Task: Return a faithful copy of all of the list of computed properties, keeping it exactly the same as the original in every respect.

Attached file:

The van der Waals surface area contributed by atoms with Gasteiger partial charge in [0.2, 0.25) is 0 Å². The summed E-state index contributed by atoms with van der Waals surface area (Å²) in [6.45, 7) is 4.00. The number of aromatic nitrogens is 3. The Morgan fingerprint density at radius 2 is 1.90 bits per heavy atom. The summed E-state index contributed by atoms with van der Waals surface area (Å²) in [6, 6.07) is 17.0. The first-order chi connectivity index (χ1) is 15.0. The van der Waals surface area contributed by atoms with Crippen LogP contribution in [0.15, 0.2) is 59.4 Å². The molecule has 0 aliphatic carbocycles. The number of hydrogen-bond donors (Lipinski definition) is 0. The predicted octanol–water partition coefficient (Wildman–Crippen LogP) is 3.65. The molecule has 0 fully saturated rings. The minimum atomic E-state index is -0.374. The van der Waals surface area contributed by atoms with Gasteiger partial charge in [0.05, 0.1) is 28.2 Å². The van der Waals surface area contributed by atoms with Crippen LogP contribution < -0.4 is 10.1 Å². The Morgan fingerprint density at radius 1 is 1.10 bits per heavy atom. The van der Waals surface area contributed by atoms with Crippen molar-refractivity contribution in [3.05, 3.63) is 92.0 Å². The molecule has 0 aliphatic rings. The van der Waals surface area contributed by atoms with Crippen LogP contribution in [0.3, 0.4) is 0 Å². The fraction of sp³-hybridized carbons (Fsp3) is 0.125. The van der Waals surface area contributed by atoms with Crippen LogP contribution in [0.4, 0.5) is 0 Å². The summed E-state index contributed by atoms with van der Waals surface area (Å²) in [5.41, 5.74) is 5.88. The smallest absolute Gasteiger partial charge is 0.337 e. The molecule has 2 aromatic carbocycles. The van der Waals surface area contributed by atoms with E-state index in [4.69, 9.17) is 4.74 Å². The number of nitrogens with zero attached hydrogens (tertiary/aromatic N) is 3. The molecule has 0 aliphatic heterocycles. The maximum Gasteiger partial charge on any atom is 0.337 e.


The van der Waals surface area contributed by atoms with Gasteiger partial charge in [0.2, 0.25) is 0 Å². The summed E-state index contributed by atoms with van der Waals surface area (Å²) in [6.45, 7) is 4.00. The number of aromatic nitrogens is 3. The Morgan fingerprint density at radius 2 is 1.90 bits per heavy atom. The summed E-state index contributed by atoms with van der Waals surface area (Å²) in [6, 6.07) is 17.0. The first-order chi connectivity index (χ1) is 15.0. The van der Waals surface area contributed by atoms with Crippen LogP contribution in [0.15, 0.2) is 59.4 Å². The molecule has 0 aliphatic carbocycles. The number of hydrogen-bond donors (Lipinski definition) is 0. The predicted octanol–water partition coefficient (Wildman–Crippen LogP) is 3.65. The molecule has 0 fully saturated rings. The minimum atomic E-state index is -0.374. The van der Waals surface area contributed by atoms with Gasteiger partial charge in [0.05, 0.1) is 28.2 Å². The van der Waals surface area contributed by atoms with Crippen LogP contribution < -0.4 is 10.1 Å². The Morgan fingerprint density at radius 1 is 1.10 bits per heavy atom. The van der Waals surface area contributed by atoms with Crippen molar-refractivity contribution in [3.05, 3.63) is 92.0 Å². The molecule has 0 aliphatic rings. The van der Waals surface area contributed by atoms with Crippen LogP contribution in [0.3, 0.4) is 0 Å². The fraction of sp³-hybridized carbons (Fsp3) is 0.125. The van der Waals surface area contributed by atoms with Crippen LogP contribution in [0.4, 0.5) is 0 Å². The summed E-state index contributed by atoms with van der Waals surface area (Å²) in [5.41, 5.74) is 5.88. The smallest absolute Gasteiger partial charge is 0.337 e. The molecule has 2 aromatic carbocycles. The van der Waals surface area contributed by atoms with E-state index in [4.69, 9.17) is 4.74 Å². The number of nitrogens with zero attached hydrogens (tertiary/aromatic N) is 3. The molecule has 0 aliphatic heterocycles. The maximum Gasteiger partial charge on any atom is 0.337 e.